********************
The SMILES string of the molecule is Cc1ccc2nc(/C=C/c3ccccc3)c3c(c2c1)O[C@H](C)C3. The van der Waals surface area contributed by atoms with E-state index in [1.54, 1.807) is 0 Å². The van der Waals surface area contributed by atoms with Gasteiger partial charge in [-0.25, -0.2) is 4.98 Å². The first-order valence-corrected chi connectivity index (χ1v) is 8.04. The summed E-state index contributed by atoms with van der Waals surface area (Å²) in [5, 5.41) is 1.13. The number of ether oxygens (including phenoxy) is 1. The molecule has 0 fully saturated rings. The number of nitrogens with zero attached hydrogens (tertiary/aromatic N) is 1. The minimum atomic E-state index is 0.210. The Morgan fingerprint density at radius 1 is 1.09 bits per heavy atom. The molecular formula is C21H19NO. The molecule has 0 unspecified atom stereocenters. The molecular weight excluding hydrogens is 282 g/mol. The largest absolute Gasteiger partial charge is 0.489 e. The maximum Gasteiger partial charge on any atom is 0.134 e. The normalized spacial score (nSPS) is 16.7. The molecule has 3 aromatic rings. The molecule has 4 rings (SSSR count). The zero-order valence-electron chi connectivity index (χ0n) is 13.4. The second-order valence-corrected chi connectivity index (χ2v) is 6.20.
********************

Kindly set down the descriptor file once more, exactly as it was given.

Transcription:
The SMILES string of the molecule is Cc1ccc2nc(/C=C/c3ccccc3)c3c(c2c1)O[C@H](C)C3. The van der Waals surface area contributed by atoms with E-state index in [1.54, 1.807) is 0 Å². The van der Waals surface area contributed by atoms with Gasteiger partial charge in [-0.25, -0.2) is 4.98 Å². The first-order valence-corrected chi connectivity index (χ1v) is 8.04. The summed E-state index contributed by atoms with van der Waals surface area (Å²) in [5, 5.41) is 1.13. The number of ether oxygens (including phenoxy) is 1. The molecule has 0 fully saturated rings. The number of nitrogens with zero attached hydrogens (tertiary/aromatic N) is 1. The minimum atomic E-state index is 0.210. The Morgan fingerprint density at radius 1 is 1.09 bits per heavy atom. The molecular formula is C21H19NO. The molecule has 0 unspecified atom stereocenters. The molecular weight excluding hydrogens is 282 g/mol. The largest absolute Gasteiger partial charge is 0.489 e. The maximum Gasteiger partial charge on any atom is 0.134 e. The normalized spacial score (nSPS) is 16.7. The molecule has 3 aromatic rings. The molecule has 4 rings (SSSR count). The zero-order valence-electron chi connectivity index (χ0n) is 13.4. The second-order valence-corrected chi connectivity index (χ2v) is 6.20.